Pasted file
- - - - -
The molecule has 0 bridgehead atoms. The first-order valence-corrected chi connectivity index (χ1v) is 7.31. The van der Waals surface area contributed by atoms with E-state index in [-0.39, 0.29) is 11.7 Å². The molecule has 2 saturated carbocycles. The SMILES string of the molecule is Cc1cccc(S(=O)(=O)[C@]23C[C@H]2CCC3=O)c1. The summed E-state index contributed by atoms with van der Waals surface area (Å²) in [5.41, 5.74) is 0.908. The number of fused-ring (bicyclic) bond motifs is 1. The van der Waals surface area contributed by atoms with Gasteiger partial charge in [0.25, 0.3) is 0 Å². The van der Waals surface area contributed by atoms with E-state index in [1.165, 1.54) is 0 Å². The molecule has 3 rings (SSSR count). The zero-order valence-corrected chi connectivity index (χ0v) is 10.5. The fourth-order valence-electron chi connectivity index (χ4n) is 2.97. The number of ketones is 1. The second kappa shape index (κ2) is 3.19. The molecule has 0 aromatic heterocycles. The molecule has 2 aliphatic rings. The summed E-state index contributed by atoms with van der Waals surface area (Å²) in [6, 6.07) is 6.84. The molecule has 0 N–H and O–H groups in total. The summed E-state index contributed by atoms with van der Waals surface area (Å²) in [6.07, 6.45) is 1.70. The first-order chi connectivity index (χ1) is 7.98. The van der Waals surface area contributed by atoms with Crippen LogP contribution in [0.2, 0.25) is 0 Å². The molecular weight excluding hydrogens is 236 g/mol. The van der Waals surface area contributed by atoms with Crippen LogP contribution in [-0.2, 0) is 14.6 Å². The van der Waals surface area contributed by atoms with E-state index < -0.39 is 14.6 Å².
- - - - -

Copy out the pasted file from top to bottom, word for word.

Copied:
The molecule has 0 bridgehead atoms. The first-order valence-corrected chi connectivity index (χ1v) is 7.31. The van der Waals surface area contributed by atoms with E-state index in [-0.39, 0.29) is 11.7 Å². The molecule has 2 saturated carbocycles. The SMILES string of the molecule is Cc1cccc(S(=O)(=O)[C@]23C[C@H]2CCC3=O)c1. The summed E-state index contributed by atoms with van der Waals surface area (Å²) in [5.41, 5.74) is 0.908. The number of fused-ring (bicyclic) bond motifs is 1. The van der Waals surface area contributed by atoms with Gasteiger partial charge in [0.25, 0.3) is 0 Å². The van der Waals surface area contributed by atoms with E-state index in [1.165, 1.54) is 0 Å². The molecule has 3 rings (SSSR count). The zero-order valence-corrected chi connectivity index (χ0v) is 10.5. The fourth-order valence-electron chi connectivity index (χ4n) is 2.97. The number of ketones is 1. The second kappa shape index (κ2) is 3.19. The molecule has 0 aromatic heterocycles. The molecule has 2 aliphatic rings. The summed E-state index contributed by atoms with van der Waals surface area (Å²) in [6, 6.07) is 6.84. The molecule has 0 N–H and O–H groups in total. The summed E-state index contributed by atoms with van der Waals surface area (Å²) in [6.07, 6.45) is 1.70. The first-order chi connectivity index (χ1) is 7.98. The van der Waals surface area contributed by atoms with Crippen LogP contribution in [0.2, 0.25) is 0 Å². The molecular weight excluding hydrogens is 236 g/mol. The van der Waals surface area contributed by atoms with Crippen LogP contribution in [-0.2, 0) is 14.6 Å². The van der Waals surface area contributed by atoms with E-state index < -0.39 is 14.6 Å².